New Release Friday always promises to be a treasure trove of the now and next in music, so leave it to PAPER to comb through obscure and mainstream corners of the internet and bring you the best. I curate this list each week and have specific, yet impossible-to-define taste in music, so who knows what'll pop up here? Kindly adopt the 10 songs, below, as your new favorite children and watch them grow up as you indulge my spiraling over whatever the hell I want every week! Is that too much to ask? Maybe, but thank you in advance.

Megan Thee Stallion is on a roll so far this year, having just released her high-octane collaboration with Normani, "Diamonds" from Birds of Prey: The Album. On "B.I.T.C.H.," rap's underdog heroine bites even harder, with a flipped Tupac Shakur sample for your nerves. On the laid-back cut, which reportedly comes from her upcoming debut album Suga, Megan commands respect in a new relationship with her reliable mix of unbothered swagger and nuanced lyricism. My favorite bar is: "I ain't perfect but I'm tryna fix the shit that's not workin'/But it's 2020, I ain't finna argue 'bout twerkin'." Tell 'em, sis.

Speaking of Birds of Prey, the latest cut from the all-star female album is Doja Cat's "Boss Bitch." While the track may not pose anything new for devout feminists, it's still always nice to hear Doja let loose, reversing "bitch" to mean the it girl in the club, the life of any party and the boss of any boardroom. She even takes her message to the runway, fiercely rhyming "boss" and "gloss" over rapid-fire electro-house beats. Harmless, unapologetic fun for the boss bitch in you.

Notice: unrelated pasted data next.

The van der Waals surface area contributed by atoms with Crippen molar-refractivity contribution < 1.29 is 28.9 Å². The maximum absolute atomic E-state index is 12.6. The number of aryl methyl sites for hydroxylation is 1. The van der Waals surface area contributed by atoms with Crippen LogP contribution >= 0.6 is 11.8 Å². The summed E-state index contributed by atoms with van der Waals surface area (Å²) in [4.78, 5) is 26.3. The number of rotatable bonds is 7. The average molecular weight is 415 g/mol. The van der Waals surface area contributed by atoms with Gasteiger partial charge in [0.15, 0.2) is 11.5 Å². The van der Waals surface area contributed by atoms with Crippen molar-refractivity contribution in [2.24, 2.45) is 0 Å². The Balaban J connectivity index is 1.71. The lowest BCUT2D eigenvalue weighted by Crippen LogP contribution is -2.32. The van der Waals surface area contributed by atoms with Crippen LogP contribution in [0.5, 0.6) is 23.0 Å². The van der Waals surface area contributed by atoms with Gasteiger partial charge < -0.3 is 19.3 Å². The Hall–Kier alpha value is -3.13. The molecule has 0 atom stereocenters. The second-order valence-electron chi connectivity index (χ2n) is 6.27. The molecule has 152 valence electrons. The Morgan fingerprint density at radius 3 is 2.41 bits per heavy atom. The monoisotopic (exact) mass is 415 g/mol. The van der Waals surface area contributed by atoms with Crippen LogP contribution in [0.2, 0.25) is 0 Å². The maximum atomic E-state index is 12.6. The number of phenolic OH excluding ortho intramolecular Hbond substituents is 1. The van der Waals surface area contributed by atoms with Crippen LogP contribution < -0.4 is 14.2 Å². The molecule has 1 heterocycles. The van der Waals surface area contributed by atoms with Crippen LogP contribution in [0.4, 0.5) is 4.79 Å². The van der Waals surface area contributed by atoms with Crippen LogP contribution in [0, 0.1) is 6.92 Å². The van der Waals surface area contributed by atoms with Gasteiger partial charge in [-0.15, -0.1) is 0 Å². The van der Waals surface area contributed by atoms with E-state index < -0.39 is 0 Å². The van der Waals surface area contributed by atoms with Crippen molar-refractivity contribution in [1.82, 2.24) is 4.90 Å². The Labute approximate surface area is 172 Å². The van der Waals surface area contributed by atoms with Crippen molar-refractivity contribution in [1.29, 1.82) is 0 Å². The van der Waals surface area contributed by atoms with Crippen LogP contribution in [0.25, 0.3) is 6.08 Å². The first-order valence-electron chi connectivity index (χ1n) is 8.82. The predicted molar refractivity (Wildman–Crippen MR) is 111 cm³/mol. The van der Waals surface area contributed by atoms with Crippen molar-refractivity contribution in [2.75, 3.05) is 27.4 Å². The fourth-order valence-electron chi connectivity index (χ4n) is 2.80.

Hayley Williams' debut solo single (don't worry –– Paramore is still her baby), "Simmer" is exactly what we didn't expect from the emo-rock veteran. That's a good thing. Rather than coming roaring out the gate, Williams holds her breath and seethes as if through gritted teeth atop a tense arrangement about the slow-burning nature of her rage. You can almost hear her calming herself down when she sings "simmer down" repeatedly. The track (and its disturbing video) is a taste of what's to come from Williams' first-ever solo album, Petals for Armor, out in May. Where she goes from here is anyone's guess, but you can bet it'll be wonderfully surprising.

Jessie Reyez announced her highly-anticipated debut album Before Love Came to Klll Us (out March 27) today with "Love In the Dark," a piano-based ballad from the powerfully emotive singer. "I'm nothin' without you/ I can't leave you alone," she sings, pledging endless devotion to a life-changing romance. There's also universal truth here: "We're only humans floating on a rock, but I think you are made of stardust," Reyez, like anyone in touch with their humanity, longs to be held, loved and seen.